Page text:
Here students from around the world were taught fine and applied art by the Taylors in the winter months. With the students' fees, Jessie's commissions (including illustrations for a book on Paris bridges) and Ernest's pieces for 'The Studio', the Taylors made a good living, and they supplemented this further by running an annual Summer School in painting and drawing on the island of Arran. So successful was this that the house in Kirkcudbright was used as a second base, with the cottages along Greengate Close providing accommodation for the students. 

When War was declared in August 1914, the Taylors were unable to continue teaching in Paris. Returning to Kirkcudbright in August 1915, they carried on with the Summer Schools, but other ways of making a living had to be found. Ernest was able to earn a little from lecturing and speaking engagements; Jessie had an interest in designing toys, and her book 'The Little White Town of Never Weary' published in 1917 was a children's design book for building a cardboard model town, based on Kirkcudbright. In the copy she gave to her friend, Hornel, she wrote 

'I think it was a very happy wind which blew me into Kirkcudbright some eleven years ago…since 1915 the fates seem to have decided that we should stay here for a longer time, and it was during this enforced stay that the charm of this quaint old-world town took real hold of me, wrapping its mystic web more closely round and going far to inspire the making of my Little White Town' 

The Taylor's interests in drama and costume design were harnessed to charitable fund-raising in Kirkcudbright during the First War. These included a Red Cross pageant in which Ernest played the part of St.Cuthbert, and their friend Sam Peploe, the Scottish colourist, was the Pied Piper of Hamlyn. 

After the war, The Taylors decided against re-starting their art school in Paris, but the apartment was kept on for Ernest's visits for 'The Studio'. Back in Kirkcudbright, Jessie's commission work began to revive, but she moved into two new areas of applied art. An American student of the theirs, Frank Zimmerer, had had introduced Jessie to the Javanese art of textile painting or 'batik'. Working with silk, she interested Liberty's in the fabric and it soon became commercially popular. In 1924 she wrote and illustrated a book about the technique, called 'How Cinderella was able to go the Ball'. 

Ceramic decoration was another new line of work. Using blank forms, supplied by commercial potteries, such as Methven's in Fife, Jessie painted on floral designs and sometimes illustrated themes, taken from nursery rhymes. She had several selling exhibitions in Glasgow, and worked to commission. A specially decorated ceramic was often presented as a gift to a friend, perhaps to commemorate a marriage or birth. Her main outlet for pottery in Kirkcudbright was the Paul Jones Tea Room. In 1932, as a favour to the owner, Jessie had re-modelled the interior and exterior on a pirate theme - even designing the waitresses' costumes. It was around this time that she wrote and illustrated a booklet about the town - 'Kirkcudbright - A Royal Burgh' - in the same style as booklets she had previously illustrated on Culross, Edinburgh and Glasgow.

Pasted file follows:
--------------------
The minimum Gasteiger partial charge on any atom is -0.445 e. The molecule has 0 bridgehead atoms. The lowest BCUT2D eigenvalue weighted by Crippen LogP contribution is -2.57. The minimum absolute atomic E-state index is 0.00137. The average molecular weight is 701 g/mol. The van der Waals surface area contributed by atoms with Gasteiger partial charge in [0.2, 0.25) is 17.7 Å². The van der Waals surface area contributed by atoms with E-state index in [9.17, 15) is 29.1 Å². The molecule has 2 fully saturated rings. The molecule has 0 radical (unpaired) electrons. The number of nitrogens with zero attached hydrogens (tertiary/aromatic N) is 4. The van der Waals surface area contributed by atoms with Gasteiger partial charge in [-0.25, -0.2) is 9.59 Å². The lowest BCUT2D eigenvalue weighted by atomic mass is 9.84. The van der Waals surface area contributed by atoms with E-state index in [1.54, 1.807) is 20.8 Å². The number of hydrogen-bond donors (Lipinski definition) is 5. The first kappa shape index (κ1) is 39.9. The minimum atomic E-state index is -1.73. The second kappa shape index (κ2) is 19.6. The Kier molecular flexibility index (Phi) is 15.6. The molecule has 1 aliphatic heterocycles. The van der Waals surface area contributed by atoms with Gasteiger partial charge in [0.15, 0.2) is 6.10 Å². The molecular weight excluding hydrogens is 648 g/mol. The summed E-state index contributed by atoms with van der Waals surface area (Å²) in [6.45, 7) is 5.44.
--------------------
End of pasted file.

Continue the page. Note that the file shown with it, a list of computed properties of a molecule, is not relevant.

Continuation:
The Taylors had become key members of Kirkcudbright's artistic community. Their wide connections throughout the art world brought many artists to visit, and some to stay. Robert Burns, head of painting at Edinburgh College of Art , said at this time that no students training was complete without a spell with the Taylors. 

From the later 1920s, Jessie and Ernest worked together on a series of decorative murals in Lanarkshire schools; their last work of this type was a local commission for the Dalbeattie Youth Centre in 1944. Both commission work and teaching was interrupted by the Second World War, and Jessie's last commission for a cover design came in 1949, and was for a book titled 'The Parish of New Kilpatrick' - the same Bearsden parish where she had grown up. At the end of July of that year, she suffered a heart attack, and on August 3rd she died. Her ashes were scattered over the grave of Mary McNab at Minard on the west side of Loch Fyne. 

Her death was reported in the Scottish Press, but she was noted as the wife of the well-known artist E A Taylor. Her work was not forgotten however. An exhibition organised by the Scottish Arts Council in 1971 demonstrated the range and depth of her uniquely imaginative creativity to a new generation, and her work is now appreciated world wide.